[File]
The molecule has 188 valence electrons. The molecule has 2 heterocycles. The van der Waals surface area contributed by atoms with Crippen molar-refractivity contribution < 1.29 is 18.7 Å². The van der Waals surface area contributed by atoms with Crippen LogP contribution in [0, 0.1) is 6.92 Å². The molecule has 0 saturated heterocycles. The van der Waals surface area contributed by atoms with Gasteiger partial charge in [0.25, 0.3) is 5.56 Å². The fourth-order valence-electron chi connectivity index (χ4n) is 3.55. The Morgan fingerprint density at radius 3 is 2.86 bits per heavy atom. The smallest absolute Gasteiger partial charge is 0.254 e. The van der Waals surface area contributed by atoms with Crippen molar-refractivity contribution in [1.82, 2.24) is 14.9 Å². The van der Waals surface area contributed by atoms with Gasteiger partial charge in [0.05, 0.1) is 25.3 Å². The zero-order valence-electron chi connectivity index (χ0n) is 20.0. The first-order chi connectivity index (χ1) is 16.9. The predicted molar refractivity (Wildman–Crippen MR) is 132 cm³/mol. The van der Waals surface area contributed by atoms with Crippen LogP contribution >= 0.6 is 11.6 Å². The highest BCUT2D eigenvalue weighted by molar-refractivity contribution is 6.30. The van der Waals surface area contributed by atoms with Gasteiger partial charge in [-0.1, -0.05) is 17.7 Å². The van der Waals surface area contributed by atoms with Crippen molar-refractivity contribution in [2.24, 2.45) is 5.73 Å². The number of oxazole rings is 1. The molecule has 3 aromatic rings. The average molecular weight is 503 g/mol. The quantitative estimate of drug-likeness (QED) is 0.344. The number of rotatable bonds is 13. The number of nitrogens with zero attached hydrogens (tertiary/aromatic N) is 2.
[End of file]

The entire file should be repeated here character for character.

The molecule has 188 valence electrons. The molecule has 2 heterocycles. The van der Waals surface area contributed by atoms with Crippen molar-refractivity contribution < 1.29 is 18.7 Å². The van der Waals surface area contributed by atoms with Crippen LogP contribution in [0, 0.1) is 6.92 Å². The molecule has 0 saturated heterocycles. The van der Waals surface area contributed by atoms with Gasteiger partial charge in [0.25, 0.3) is 5.56 Å². The fourth-order valence-electron chi connectivity index (χ4n) is 3.55. The Morgan fingerprint density at radius 3 is 2.86 bits per heavy atom. The smallest absolute Gasteiger partial charge is 0.254 e. The van der Waals surface area contributed by atoms with Crippen molar-refractivity contribution in [1.82, 2.24) is 14.9 Å². The van der Waals surface area contributed by atoms with Gasteiger partial charge in [0.05, 0.1) is 25.3 Å². The zero-order valence-electron chi connectivity index (χ0n) is 20.0. The first-order chi connectivity index (χ1) is 16.9. The predicted molar refractivity (Wildman–Crippen MR) is 132 cm³/mol. The van der Waals surface area contributed by atoms with Crippen LogP contribution >= 0.6 is 11.6 Å². The highest BCUT2D eigenvalue weighted by molar-refractivity contribution is 6.30. The van der Waals surface area contributed by atoms with Gasteiger partial charge in [-0.1, -0.05) is 17.7 Å². The van der Waals surface area contributed by atoms with Crippen molar-refractivity contribution in [2.24, 2.45) is 5.73 Å². The number of oxazole rings is 1. The molecule has 3 aromatic rings. The average molecular weight is 503 g/mol. The quantitative estimate of drug-likeness (QED) is 0.344. The number of rotatable bonds is 13. The number of nitrogens with zero attached hydrogens (tertiary/aromatic N) is 2.